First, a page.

Starring Walter Matthau, Glenda Jackson, Sam Waterson and Ned Beatty, Hopscotch (1980) entertains with wry, sometimes corny humor and a clever cat and mouse plot. Matthau plays Kendig, a top CIA operative who bugs the big boss and plays by his own rules. Beatty plays the big boss who intends to place Kendig in a desk job till he retires. Kendig won’t have it. He shreds his personnel file and goes on the run. His first stop is to meet Isobel, his lover from way back when. There’s plenty of witty repartee between them. Isobel often plays the mother to Kendig’s naughty boy, but underneath her stern façade Isobel thoroughly enjoys Kendig’s antics.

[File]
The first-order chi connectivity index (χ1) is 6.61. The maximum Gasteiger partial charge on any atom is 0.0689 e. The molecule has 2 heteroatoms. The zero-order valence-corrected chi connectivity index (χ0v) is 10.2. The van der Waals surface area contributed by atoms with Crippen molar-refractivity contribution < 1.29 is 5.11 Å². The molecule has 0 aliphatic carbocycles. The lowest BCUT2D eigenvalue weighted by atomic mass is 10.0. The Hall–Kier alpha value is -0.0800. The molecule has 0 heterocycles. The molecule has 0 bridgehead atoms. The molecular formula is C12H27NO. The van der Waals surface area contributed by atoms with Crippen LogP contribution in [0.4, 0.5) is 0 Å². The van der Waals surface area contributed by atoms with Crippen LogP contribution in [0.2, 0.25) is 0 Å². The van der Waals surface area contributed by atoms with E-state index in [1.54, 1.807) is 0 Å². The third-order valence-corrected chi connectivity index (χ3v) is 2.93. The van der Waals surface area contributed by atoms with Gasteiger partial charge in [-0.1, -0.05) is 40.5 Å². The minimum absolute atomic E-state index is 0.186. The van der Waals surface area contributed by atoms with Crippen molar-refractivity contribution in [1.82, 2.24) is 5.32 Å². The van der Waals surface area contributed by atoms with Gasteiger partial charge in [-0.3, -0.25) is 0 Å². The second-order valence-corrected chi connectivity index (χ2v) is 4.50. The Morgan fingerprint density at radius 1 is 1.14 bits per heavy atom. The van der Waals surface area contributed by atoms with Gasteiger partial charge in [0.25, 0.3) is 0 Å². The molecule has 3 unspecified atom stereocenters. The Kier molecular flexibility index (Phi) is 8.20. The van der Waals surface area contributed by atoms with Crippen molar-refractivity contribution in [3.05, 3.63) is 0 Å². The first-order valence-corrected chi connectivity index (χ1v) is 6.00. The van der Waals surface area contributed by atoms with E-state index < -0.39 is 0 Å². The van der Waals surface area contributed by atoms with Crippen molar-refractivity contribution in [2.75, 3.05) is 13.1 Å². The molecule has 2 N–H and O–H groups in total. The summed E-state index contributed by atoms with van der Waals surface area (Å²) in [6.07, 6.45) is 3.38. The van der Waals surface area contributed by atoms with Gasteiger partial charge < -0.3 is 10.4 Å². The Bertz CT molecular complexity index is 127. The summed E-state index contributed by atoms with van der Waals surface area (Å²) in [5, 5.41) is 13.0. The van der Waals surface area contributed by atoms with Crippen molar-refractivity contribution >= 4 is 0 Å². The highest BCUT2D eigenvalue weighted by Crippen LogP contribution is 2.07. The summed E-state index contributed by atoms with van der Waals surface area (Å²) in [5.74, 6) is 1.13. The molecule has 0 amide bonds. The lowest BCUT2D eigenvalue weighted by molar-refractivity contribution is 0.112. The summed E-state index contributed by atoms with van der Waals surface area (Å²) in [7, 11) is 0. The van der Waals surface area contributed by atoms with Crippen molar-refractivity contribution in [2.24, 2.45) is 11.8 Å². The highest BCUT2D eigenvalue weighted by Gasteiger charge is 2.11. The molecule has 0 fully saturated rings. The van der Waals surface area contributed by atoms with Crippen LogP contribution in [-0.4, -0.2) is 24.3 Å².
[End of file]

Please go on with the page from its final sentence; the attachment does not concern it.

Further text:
Beatty plays Myerson, the consummate manager, who has no imagination and follows everything by the book. He’s certainly a stereotype, but as the movie hops along and a good clip, I didn’t mind. The film’s aim is to entertain, nothing more.
Sam Waterson plays Cutter, a fan of Kendig, who’ll take his mentor’s job and who’s sent to track down Kendig. Cutter admires Kendig and doesn’t feel Kendig deserves a desk, but he follows orders and hops around Europe and the U.S. trying to catch Kendig.
The ending provides a nice surprise, and though some of the dialog now seems stilted. It’s a shock that a few decades ago Hopscotch got an R rating. Now you’d hear the few profanities and see the little love scenes on TV during what was the “Family Hour.”
I liked how Kendig represented the experienced, skilled older professional who’s value is undervalued.